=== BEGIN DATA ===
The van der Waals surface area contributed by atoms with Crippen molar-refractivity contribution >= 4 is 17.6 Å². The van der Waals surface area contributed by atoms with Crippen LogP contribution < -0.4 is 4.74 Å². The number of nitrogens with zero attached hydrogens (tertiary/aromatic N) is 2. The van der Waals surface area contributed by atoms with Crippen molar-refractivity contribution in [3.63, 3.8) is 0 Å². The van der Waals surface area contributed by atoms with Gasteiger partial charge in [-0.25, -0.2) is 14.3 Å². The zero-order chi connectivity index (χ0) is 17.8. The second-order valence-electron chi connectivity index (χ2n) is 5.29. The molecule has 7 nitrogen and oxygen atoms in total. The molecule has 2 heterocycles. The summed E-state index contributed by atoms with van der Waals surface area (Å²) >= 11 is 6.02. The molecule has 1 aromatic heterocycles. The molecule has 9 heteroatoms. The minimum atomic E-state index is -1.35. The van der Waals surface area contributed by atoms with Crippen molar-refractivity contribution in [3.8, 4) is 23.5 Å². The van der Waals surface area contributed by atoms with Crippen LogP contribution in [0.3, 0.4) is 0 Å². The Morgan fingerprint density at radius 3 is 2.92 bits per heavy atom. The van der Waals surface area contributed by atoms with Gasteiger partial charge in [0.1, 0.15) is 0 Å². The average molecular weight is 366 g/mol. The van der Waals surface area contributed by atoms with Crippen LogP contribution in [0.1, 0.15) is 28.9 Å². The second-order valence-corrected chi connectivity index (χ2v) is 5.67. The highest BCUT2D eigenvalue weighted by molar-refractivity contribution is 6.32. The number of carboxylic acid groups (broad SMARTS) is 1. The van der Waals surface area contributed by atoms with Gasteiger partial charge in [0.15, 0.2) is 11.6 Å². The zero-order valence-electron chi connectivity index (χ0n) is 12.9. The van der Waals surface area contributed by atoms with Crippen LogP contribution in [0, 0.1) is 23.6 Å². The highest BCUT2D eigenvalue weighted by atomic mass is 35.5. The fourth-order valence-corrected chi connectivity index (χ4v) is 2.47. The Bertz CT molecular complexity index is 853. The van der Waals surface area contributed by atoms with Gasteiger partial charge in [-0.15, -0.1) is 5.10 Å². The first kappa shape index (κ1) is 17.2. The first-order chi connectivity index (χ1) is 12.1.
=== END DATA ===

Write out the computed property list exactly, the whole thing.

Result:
The van der Waals surface area contributed by atoms with Crippen molar-refractivity contribution >= 4 is 17.6 Å². The van der Waals surface area contributed by atoms with Crippen LogP contribution < -0.4 is 4.74 Å². The number of nitrogens with zero attached hydrogens (tertiary/aromatic N) is 2. The van der Waals surface area contributed by atoms with Crippen molar-refractivity contribution in [3.63, 3.8) is 0 Å². The van der Waals surface area contributed by atoms with Gasteiger partial charge in [-0.25, -0.2) is 14.3 Å². The zero-order chi connectivity index (χ0) is 17.8. The second-order valence-electron chi connectivity index (χ2n) is 5.29. The molecule has 7 nitrogen and oxygen atoms in total. The molecule has 2 heterocycles. The summed E-state index contributed by atoms with van der Waals surface area (Å²) >= 11 is 6.02. The molecule has 1 aromatic heterocycles. The molecule has 9 heteroatoms. The minimum atomic E-state index is -1.35. The van der Waals surface area contributed by atoms with Crippen molar-refractivity contribution in [3.8, 4) is 23.5 Å². The van der Waals surface area contributed by atoms with Crippen LogP contribution in [0.3, 0.4) is 0 Å². The Morgan fingerprint density at radius 3 is 2.92 bits per heavy atom. The van der Waals surface area contributed by atoms with Gasteiger partial charge in [0.1, 0.15) is 0 Å². The average molecular weight is 366 g/mol. The van der Waals surface area contributed by atoms with Crippen LogP contribution in [0.1, 0.15) is 28.9 Å². The second-order valence-corrected chi connectivity index (χ2v) is 5.67. The highest BCUT2D eigenvalue weighted by molar-refractivity contribution is 6.32. The number of carboxylic acid groups (broad SMARTS) is 1. The van der Waals surface area contributed by atoms with Gasteiger partial charge in [0.15, 0.2) is 11.6 Å². The zero-order valence-electron chi connectivity index (χ0n) is 12.9. The van der Waals surface area contributed by atoms with Crippen LogP contribution in [0, 0.1) is 23.6 Å². The highest BCUT2D eigenvalue weighted by atomic mass is 35.5. The fourth-order valence-corrected chi connectivity index (χ4v) is 2.47. The Bertz CT molecular complexity index is 853. The van der Waals surface area contributed by atoms with Gasteiger partial charge in [-0.15, -0.1) is 5.10 Å². The first kappa shape index (κ1) is 17.2. The first-order chi connectivity index (χ1) is 12.1.